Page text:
Another regular sight in Marshfield pre-1973 were Fairbanks-Morse "Baby" Trainmasters. These were the 4-ft. shorter version of the infamous Train Master, a 2400 hp. behemoth that was born too big, too soon. C&NW amassed a 51-unit fleet of the "Baby" Trainmaster, 25 of the early version dressed in a Raymond Loewey-designed carbody, and 26 in the Carbody like the 1674 has, the mini-TM.

As soon as I figure out how to put 6-axle trucks under the Atlas F-M H-16-44 model, I'll have one of the early units, too!

This model is a straight kitbash of an Athearn Trainmaster with 4 scale feet removed. I followed a kitbashing article that appeared in Model Railroader some years ago, authored by Tom Busack, I believe.

1674 and her sister, 1679, don't run worth a sh*t, because I used wire that is too thick to hard wire the trucks to the motor. I'll get around to replacing that.......someday........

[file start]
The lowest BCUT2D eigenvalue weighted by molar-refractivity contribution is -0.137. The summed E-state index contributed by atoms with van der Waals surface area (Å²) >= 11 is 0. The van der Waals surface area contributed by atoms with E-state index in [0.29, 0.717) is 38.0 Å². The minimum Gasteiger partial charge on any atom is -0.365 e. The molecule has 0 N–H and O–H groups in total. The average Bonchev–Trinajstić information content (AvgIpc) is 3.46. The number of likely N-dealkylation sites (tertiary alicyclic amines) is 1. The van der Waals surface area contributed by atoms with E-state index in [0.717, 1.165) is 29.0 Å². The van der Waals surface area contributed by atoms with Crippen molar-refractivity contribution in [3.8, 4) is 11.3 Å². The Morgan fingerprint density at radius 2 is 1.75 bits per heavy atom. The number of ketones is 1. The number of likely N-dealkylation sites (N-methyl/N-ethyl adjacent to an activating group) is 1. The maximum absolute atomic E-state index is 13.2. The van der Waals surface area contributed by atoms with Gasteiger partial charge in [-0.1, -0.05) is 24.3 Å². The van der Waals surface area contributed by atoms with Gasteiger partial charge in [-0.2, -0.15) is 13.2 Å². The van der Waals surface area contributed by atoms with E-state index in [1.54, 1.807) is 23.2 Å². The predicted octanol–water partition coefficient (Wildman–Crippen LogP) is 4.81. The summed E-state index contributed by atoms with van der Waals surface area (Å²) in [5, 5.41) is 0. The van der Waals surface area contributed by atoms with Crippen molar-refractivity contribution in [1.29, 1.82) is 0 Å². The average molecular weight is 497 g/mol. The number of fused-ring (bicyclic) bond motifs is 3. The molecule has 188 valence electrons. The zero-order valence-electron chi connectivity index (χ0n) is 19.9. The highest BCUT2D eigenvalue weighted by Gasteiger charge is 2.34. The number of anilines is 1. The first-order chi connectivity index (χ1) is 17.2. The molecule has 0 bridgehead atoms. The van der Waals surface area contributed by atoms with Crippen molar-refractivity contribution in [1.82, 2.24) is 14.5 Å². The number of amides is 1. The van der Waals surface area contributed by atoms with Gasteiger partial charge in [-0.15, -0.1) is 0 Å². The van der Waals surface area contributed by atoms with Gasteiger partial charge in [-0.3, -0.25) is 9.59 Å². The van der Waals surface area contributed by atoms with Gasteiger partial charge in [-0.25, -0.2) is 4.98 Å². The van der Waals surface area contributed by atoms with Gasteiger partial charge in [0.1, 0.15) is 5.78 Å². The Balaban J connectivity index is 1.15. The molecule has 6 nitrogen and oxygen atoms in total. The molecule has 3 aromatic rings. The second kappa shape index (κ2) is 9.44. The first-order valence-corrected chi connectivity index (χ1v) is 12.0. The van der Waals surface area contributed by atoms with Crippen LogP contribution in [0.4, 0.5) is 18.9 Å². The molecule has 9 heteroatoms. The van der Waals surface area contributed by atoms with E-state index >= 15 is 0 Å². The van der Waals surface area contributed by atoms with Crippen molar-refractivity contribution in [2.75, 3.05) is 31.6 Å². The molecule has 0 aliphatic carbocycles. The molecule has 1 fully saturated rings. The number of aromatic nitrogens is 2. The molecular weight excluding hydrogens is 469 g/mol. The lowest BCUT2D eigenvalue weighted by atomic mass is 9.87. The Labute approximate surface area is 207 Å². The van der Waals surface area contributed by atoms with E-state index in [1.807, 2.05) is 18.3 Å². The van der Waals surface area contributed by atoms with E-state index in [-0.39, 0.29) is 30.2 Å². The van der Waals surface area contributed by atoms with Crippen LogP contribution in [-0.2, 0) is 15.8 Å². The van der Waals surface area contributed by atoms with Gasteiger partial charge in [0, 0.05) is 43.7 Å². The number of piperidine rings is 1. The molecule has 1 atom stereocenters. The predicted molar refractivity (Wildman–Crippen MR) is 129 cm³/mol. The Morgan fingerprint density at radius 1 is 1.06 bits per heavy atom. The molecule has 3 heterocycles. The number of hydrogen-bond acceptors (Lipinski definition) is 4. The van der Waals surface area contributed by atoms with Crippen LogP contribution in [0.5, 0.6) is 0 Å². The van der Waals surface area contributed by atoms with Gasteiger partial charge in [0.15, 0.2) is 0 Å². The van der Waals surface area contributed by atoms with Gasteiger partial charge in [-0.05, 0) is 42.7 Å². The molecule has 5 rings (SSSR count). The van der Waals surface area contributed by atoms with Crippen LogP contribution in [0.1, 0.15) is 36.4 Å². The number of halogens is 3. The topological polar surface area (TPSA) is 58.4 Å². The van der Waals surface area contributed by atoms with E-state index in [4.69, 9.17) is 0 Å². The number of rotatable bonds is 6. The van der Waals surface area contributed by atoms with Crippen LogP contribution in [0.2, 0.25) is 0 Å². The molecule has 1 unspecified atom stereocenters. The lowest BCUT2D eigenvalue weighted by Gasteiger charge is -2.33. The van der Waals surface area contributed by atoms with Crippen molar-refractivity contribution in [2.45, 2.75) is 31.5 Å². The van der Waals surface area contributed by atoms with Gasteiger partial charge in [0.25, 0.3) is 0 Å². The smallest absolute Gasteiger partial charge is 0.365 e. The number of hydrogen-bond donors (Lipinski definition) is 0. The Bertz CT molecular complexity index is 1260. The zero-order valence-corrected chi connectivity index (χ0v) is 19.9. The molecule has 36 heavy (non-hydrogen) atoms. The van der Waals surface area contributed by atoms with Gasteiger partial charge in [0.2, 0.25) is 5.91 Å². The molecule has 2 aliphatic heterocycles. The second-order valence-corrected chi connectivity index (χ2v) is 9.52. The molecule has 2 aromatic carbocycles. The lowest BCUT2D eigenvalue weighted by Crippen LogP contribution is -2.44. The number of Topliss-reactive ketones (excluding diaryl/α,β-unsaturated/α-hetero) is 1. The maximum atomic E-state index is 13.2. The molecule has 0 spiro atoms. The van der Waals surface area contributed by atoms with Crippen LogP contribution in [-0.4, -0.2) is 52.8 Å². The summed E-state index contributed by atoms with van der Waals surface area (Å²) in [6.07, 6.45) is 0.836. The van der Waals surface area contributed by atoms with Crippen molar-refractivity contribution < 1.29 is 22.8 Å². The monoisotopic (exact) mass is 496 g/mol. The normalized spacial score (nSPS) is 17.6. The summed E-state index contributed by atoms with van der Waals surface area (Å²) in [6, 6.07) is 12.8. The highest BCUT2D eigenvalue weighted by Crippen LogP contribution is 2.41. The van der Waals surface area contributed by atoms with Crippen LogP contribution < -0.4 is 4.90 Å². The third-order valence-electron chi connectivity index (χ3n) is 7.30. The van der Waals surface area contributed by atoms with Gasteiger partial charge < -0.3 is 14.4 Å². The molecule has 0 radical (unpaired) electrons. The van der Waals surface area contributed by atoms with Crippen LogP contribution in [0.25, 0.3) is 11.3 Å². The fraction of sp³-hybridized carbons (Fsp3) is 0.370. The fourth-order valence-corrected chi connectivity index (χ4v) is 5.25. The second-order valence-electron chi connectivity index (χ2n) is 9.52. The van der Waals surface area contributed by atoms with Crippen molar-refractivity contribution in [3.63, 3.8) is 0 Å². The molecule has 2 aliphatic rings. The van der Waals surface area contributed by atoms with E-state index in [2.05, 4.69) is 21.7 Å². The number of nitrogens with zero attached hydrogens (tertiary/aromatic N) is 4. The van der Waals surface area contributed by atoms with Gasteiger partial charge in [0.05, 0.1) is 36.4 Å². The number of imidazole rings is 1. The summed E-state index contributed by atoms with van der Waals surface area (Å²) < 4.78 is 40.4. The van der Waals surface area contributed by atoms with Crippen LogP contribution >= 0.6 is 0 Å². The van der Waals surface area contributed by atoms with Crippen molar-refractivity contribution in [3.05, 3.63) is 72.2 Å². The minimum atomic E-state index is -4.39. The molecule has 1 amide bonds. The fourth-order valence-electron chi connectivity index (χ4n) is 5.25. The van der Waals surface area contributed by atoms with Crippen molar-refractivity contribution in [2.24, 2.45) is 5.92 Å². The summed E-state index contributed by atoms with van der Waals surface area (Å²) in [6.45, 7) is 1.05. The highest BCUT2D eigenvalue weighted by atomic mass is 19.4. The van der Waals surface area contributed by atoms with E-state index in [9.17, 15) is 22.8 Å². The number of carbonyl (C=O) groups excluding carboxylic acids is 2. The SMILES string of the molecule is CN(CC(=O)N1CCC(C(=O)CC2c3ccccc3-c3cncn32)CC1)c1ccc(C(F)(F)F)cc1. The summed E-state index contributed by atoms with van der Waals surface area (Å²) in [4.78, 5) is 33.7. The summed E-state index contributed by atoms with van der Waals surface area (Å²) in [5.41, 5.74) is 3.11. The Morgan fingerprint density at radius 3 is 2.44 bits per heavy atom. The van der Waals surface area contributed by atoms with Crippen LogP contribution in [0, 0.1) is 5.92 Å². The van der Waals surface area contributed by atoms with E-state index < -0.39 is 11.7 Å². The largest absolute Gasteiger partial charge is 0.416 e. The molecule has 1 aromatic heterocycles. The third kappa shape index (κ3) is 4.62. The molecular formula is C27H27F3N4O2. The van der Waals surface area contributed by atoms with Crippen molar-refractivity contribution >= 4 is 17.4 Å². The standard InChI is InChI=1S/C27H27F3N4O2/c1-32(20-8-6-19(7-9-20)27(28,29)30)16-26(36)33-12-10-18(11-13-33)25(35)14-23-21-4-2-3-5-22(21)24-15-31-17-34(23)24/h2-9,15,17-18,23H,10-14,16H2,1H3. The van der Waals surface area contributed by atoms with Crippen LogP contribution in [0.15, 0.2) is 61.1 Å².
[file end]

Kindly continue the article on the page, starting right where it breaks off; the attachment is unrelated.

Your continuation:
On November 17, 2005, Keith sent the following message, titled The Baby's L'il Brother:

"No, I ain't talkin' about the H-16-44, but the Raymond Loewey-styled precusor to the "Baby" Trainmaster, the H-16-66.

"I'm in the process of making an Atlas HO Scale H-16-44 into an early C&NW H-16-66. With me going to school in Machine Tool, I have access to Milling Machines to do the conversion---putting Stewart Hobbies Commonwealth 6 axle truck under the Atlas model and rendering a somewhat accurate version of the early H-16-66.

"C&NW owned every version built of the early H-16-66, and in doing my conversion, I've found that there were two distinct body styles and three handrail variations:

  1. C&NW (CMO) 150